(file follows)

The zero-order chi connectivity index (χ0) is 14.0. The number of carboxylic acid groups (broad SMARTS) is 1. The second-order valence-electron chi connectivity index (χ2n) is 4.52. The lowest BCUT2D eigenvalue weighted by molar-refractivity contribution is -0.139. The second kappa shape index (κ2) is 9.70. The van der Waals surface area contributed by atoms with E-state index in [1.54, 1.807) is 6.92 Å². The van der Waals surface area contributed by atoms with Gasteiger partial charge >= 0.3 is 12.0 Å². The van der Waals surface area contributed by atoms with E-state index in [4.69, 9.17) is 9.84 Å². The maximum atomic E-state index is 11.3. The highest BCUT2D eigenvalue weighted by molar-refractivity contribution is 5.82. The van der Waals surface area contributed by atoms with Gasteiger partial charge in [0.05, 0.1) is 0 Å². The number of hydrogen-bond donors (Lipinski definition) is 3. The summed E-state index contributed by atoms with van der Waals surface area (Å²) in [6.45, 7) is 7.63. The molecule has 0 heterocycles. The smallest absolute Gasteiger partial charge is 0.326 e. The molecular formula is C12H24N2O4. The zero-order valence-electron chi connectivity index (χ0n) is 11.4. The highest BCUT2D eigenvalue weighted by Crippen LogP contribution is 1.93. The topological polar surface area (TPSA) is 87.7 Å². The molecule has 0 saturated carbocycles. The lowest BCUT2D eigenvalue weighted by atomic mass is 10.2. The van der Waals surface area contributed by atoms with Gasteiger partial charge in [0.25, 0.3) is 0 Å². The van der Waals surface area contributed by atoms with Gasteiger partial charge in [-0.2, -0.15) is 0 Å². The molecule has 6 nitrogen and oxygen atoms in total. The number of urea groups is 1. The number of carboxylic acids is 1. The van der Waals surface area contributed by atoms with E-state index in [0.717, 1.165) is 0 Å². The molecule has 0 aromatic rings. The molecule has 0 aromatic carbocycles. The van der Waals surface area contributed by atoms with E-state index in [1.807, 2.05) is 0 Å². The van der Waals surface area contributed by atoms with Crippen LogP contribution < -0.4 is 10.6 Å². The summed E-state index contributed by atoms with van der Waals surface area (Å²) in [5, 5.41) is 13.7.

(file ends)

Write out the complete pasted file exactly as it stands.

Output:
The zero-order chi connectivity index (χ0) is 14.0. The number of carboxylic acid groups (broad SMARTS) is 1. The second-order valence-electron chi connectivity index (χ2n) is 4.52. The lowest BCUT2D eigenvalue weighted by molar-refractivity contribution is -0.139. The second kappa shape index (κ2) is 9.70. The van der Waals surface area contributed by atoms with E-state index in [1.54, 1.807) is 6.92 Å². The van der Waals surface area contributed by atoms with Gasteiger partial charge >= 0.3 is 12.0 Å². The van der Waals surface area contributed by atoms with E-state index in [4.69, 9.17) is 9.84 Å². The maximum atomic E-state index is 11.3. The highest BCUT2D eigenvalue weighted by molar-refractivity contribution is 5.82. The van der Waals surface area contributed by atoms with Gasteiger partial charge in [0.05, 0.1) is 0 Å². The number of hydrogen-bond donors (Lipinski definition) is 3. The summed E-state index contributed by atoms with van der Waals surface area (Å²) in [6.45, 7) is 7.63. The molecule has 0 heterocycles. The smallest absolute Gasteiger partial charge is 0.326 e. The molecular formula is C12H24N2O4. The zero-order valence-electron chi connectivity index (χ0n) is 11.4. The highest BCUT2D eigenvalue weighted by Crippen LogP contribution is 1.93. The topological polar surface area (TPSA) is 87.7 Å². The molecule has 0 saturated carbocycles. The lowest BCUT2D eigenvalue weighted by atomic mass is 10.2. The van der Waals surface area contributed by atoms with Gasteiger partial charge in [0.25, 0.3) is 0 Å². The van der Waals surface area contributed by atoms with Gasteiger partial charge in [-0.2, -0.15) is 0 Å². The molecule has 6 nitrogen and oxygen atoms in total. The number of urea groups is 1. The number of carboxylic acids is 1. The van der Waals surface area contributed by atoms with E-state index in [0.717, 1.165) is 0 Å². The molecule has 0 aromatic rings. The molecule has 0 aromatic carbocycles. The van der Waals surface area contributed by atoms with E-state index in [1.807, 2.05) is 0 Å². The van der Waals surface area contributed by atoms with Crippen LogP contribution < -0.4 is 10.6 Å². The summed E-state index contributed by atoms with van der Waals surface area (Å²) in [5, 5.41) is 13.7.